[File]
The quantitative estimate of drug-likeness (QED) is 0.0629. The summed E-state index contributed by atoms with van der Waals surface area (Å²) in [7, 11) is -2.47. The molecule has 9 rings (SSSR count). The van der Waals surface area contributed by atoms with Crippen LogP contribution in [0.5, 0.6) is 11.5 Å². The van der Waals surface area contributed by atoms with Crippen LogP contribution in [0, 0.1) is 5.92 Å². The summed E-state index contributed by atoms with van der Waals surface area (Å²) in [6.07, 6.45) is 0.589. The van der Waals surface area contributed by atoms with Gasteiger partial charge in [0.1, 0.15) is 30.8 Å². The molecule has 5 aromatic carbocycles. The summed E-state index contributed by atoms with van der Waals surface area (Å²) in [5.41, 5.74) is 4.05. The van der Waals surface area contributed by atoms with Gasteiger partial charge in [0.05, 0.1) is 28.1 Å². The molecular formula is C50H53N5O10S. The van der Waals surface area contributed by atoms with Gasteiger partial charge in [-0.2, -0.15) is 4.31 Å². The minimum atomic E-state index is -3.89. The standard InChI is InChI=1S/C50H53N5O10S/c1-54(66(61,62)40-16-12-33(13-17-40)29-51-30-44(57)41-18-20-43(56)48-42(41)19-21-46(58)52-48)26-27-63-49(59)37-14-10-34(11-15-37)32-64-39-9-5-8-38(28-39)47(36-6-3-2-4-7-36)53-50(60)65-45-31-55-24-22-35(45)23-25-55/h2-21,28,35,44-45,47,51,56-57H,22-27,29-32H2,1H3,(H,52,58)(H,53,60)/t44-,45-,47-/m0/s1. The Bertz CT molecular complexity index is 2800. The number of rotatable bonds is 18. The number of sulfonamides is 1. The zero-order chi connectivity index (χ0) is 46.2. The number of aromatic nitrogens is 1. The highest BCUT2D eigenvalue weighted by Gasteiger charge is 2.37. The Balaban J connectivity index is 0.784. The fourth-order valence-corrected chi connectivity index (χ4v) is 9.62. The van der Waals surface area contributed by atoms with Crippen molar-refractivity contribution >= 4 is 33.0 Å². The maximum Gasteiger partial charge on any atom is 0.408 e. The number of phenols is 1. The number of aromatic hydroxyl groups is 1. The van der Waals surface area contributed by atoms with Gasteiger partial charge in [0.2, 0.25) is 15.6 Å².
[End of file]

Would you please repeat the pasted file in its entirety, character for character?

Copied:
The quantitative estimate of drug-likeness (QED) is 0.0629. The summed E-state index contributed by atoms with van der Waals surface area (Å²) in [7, 11) is -2.47. The molecule has 9 rings (SSSR count). The van der Waals surface area contributed by atoms with Crippen LogP contribution in [0.5, 0.6) is 11.5 Å². The van der Waals surface area contributed by atoms with Crippen LogP contribution in [0, 0.1) is 5.92 Å². The summed E-state index contributed by atoms with van der Waals surface area (Å²) in [6.07, 6.45) is 0.589. The van der Waals surface area contributed by atoms with Gasteiger partial charge in [0.1, 0.15) is 30.8 Å². The molecule has 5 aromatic carbocycles. The summed E-state index contributed by atoms with van der Waals surface area (Å²) in [5.41, 5.74) is 4.05. The van der Waals surface area contributed by atoms with Gasteiger partial charge in [0.05, 0.1) is 28.1 Å². The molecular formula is C50H53N5O10S. The van der Waals surface area contributed by atoms with Gasteiger partial charge in [-0.2, -0.15) is 4.31 Å². The minimum atomic E-state index is -3.89. The standard InChI is InChI=1S/C50H53N5O10S/c1-54(66(61,62)40-16-12-33(13-17-40)29-51-30-44(57)41-18-20-43(56)48-42(41)19-21-46(58)52-48)26-27-63-49(59)37-14-10-34(11-15-37)32-64-39-9-5-8-38(28-39)47(36-6-3-2-4-7-36)53-50(60)65-45-31-55-24-22-35(45)23-25-55/h2-21,28,35,44-45,47,51,56-57H,22-27,29-32H2,1H3,(H,52,58)(H,53,60)/t44-,45-,47-/m0/s1. The Bertz CT molecular complexity index is 2800. The number of rotatable bonds is 18. The number of sulfonamides is 1. The zero-order chi connectivity index (χ0) is 46.2. The number of aromatic nitrogens is 1. The highest BCUT2D eigenvalue weighted by Gasteiger charge is 2.37. The Balaban J connectivity index is 0.784. The fourth-order valence-corrected chi connectivity index (χ4v) is 9.62. The van der Waals surface area contributed by atoms with Crippen molar-refractivity contribution >= 4 is 33.0 Å². The maximum Gasteiger partial charge on any atom is 0.408 e. The number of phenols is 1. The number of aromatic hydroxyl groups is 1. The van der Waals surface area contributed by atoms with Gasteiger partial charge in [0.2, 0.25) is 15.6 Å².